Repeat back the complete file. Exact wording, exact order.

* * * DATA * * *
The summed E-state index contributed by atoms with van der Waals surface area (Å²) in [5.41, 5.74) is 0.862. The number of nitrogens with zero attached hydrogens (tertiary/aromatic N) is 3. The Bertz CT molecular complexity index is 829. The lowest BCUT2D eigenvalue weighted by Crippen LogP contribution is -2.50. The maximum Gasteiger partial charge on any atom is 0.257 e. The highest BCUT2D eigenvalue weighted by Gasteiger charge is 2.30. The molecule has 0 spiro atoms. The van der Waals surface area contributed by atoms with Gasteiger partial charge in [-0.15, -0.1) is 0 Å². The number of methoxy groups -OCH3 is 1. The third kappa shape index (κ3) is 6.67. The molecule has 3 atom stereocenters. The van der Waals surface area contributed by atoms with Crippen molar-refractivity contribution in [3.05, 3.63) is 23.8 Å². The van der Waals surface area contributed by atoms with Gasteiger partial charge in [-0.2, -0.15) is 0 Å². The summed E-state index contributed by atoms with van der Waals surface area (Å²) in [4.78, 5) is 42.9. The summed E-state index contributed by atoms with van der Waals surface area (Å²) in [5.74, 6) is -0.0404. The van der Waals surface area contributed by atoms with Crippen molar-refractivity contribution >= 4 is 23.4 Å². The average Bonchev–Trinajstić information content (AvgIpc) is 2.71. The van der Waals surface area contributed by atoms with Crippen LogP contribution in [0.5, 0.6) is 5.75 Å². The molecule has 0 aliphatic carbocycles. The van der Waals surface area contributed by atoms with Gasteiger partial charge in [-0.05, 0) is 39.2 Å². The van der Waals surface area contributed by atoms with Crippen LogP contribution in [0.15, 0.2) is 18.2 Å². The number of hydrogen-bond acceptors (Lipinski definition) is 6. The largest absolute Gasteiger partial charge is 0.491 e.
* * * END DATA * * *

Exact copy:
The summed E-state index contributed by atoms with van der Waals surface area (Å²) in [5.41, 5.74) is 0.862. The number of nitrogens with zero attached hydrogens (tertiary/aromatic N) is 3. The Bertz CT molecular complexity index is 829. The lowest BCUT2D eigenvalue weighted by Crippen LogP contribution is -2.50. The maximum Gasteiger partial charge on any atom is 0.257 e. The highest BCUT2D eigenvalue weighted by Gasteiger charge is 2.30. The molecule has 0 spiro atoms. The van der Waals surface area contributed by atoms with Gasteiger partial charge in [-0.15, -0.1) is 0 Å². The number of methoxy groups -OCH3 is 1. The third kappa shape index (κ3) is 6.67. The molecule has 3 atom stereocenters. The van der Waals surface area contributed by atoms with Crippen molar-refractivity contribution in [3.05, 3.63) is 23.8 Å². The van der Waals surface area contributed by atoms with Gasteiger partial charge in [-0.2, -0.15) is 0 Å². The summed E-state index contributed by atoms with van der Waals surface area (Å²) in [4.78, 5) is 42.9. The summed E-state index contributed by atoms with van der Waals surface area (Å²) in [5.74, 6) is -0.0404. The van der Waals surface area contributed by atoms with Crippen molar-refractivity contribution >= 4 is 23.4 Å². The average Bonchev–Trinajstić information content (AvgIpc) is 2.71. The van der Waals surface area contributed by atoms with Crippen LogP contribution in [0.5, 0.6) is 5.75 Å². The molecule has 0 aliphatic carbocycles. The van der Waals surface area contributed by atoms with Gasteiger partial charge in [-0.05, 0) is 39.2 Å². The van der Waals surface area contributed by atoms with Crippen LogP contribution in [0.15, 0.2) is 18.2 Å². The number of hydrogen-bond acceptors (Lipinski definition) is 6. The largest absolute Gasteiger partial charge is 0.491 e.